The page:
The culmination of all these factors has brought about a small but visible change in the community of local artists. Particularly, a group of young painters and sculptors, mostly based in Colombo, have been bold enough to formulate radical methodologies and ideologies that have allowed some of them to break away from the situation of stagnation referred to above. Some of the artists associated with this progressive group are Chandragupta Thenuwara, Jagath Weera- singhe, Druvinka, Balbir Bodh and Kingsley Goonetilleke. They have undertaken, quite successfully, to take Sri Lankan fine arts in new ideological directions. Being a practising painter and sculptor myself, I have close affinity with their work, beliefs and expectations. These artists represent a diverse set of aesthetic principles and methdologies but are united in their belief in creating an ideological perspective that goes beyond the modernist conventions established by their predecessors, the 43 Group. Based on a physical context located in the present sociality rather than the metaphysical and the spiritual of modernist art, these artists represent a different project. It is a project that enunciates their narratives about their own experiences in a way those very narratives demand. This project challenges the conventional aesthetics of modern art that have been popularised for nearly 50 years since the emergence of the 43 Group.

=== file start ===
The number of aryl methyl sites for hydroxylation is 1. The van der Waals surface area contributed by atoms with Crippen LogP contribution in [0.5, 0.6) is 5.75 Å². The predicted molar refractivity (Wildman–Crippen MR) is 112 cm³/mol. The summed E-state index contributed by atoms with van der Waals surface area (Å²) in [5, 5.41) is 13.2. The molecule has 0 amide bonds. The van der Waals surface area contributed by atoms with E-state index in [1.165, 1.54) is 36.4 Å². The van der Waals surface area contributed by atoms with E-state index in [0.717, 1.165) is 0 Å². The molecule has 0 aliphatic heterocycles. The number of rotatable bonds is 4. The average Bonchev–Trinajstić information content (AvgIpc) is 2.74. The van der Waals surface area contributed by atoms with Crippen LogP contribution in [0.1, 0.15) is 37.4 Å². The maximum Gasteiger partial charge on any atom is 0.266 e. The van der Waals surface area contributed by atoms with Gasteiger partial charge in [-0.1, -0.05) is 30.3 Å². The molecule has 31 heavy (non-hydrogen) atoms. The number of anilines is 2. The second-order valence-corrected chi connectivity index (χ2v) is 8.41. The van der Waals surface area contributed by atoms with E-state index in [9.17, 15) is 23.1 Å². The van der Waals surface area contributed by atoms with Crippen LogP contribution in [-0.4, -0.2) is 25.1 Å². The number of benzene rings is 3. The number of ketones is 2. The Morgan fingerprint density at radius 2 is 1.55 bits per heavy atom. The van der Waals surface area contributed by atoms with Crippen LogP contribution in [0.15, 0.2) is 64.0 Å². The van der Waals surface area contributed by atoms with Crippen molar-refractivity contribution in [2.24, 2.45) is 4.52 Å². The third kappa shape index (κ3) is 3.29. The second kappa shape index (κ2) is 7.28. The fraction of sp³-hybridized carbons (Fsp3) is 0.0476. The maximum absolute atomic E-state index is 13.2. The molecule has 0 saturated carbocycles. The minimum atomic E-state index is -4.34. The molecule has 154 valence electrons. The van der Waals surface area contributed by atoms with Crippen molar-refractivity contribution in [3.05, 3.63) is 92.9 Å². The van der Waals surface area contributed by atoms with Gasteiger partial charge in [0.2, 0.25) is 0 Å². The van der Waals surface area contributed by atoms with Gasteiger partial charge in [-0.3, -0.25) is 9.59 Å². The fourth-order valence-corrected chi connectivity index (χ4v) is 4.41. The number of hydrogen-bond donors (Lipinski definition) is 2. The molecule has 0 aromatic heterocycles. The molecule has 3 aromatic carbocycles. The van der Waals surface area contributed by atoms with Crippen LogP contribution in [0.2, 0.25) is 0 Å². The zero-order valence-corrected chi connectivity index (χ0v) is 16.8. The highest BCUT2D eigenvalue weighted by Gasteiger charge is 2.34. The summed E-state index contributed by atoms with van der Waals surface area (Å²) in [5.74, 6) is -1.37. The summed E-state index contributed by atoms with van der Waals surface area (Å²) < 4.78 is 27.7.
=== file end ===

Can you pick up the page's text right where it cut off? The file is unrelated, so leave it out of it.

"The Wave" by Ivan Peries.-BY SPECIAL ARRANGEMENT

Such derailment of popular acceptance and appreciation of aesthetics does not always bring in endorsement of the masses or the art connoisseurs in Colombo. The works of these artists have often drawn severe criticism and ridicule. It is obvious that a vast gap exists between this new art and the art consumers in their tastes as well as in their aesthetic epistemology. It would take much effort by these artists and those who endorse them to convince the masses into accepting their work as art, and bridge the divide that exists in the appreciation of art.

Anoli Perera is a sculptor and painter whose works have been exhibited in Sri Lanka and abroad.